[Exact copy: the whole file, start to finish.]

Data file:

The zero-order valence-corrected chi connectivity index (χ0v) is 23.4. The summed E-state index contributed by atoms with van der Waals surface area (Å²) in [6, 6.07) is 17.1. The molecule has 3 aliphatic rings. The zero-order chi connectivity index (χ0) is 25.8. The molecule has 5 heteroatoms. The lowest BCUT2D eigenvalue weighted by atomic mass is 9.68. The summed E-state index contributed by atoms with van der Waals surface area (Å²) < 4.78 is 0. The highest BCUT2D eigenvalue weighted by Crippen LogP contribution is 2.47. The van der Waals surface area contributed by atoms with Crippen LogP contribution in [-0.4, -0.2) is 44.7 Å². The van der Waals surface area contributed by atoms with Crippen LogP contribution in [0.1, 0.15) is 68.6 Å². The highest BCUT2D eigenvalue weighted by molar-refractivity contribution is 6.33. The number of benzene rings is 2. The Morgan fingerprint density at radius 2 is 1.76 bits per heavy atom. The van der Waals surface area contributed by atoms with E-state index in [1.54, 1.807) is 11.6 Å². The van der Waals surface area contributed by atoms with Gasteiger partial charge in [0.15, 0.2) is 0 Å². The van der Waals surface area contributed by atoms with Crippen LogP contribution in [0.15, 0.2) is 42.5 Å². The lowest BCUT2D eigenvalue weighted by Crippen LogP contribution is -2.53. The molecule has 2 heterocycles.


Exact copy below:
The zero-order valence-corrected chi connectivity index (χ0v) is 23.4. The summed E-state index contributed by atoms with van der Waals surface area (Å²) in [6, 6.07) is 17.1. The molecule has 3 aliphatic rings. The zero-order chi connectivity index (χ0) is 25.8. The molecule has 5 heteroatoms. The lowest BCUT2D eigenvalue weighted by atomic mass is 9.68. The summed E-state index contributed by atoms with van der Waals surface area (Å²) < 4.78 is 0. The highest BCUT2D eigenvalue weighted by Crippen LogP contribution is 2.47. The van der Waals surface area contributed by atoms with Crippen LogP contribution in [-0.4, -0.2) is 44.7 Å². The van der Waals surface area contributed by atoms with Crippen LogP contribution in [0.1, 0.15) is 68.6 Å². The highest BCUT2D eigenvalue weighted by molar-refractivity contribution is 6.33. The number of benzene rings is 2. The Morgan fingerprint density at radius 2 is 1.76 bits per heavy atom. The van der Waals surface area contributed by atoms with E-state index in [1.54, 1.807) is 11.6 Å². The van der Waals surface area contributed by atoms with Gasteiger partial charge in [0.15, 0.2) is 0 Å². The van der Waals surface area contributed by atoms with Crippen LogP contribution in [0.15, 0.2) is 42.5 Å². The lowest BCUT2D eigenvalue weighted by Crippen LogP contribution is -2.53. The molecule has 2 heterocycles.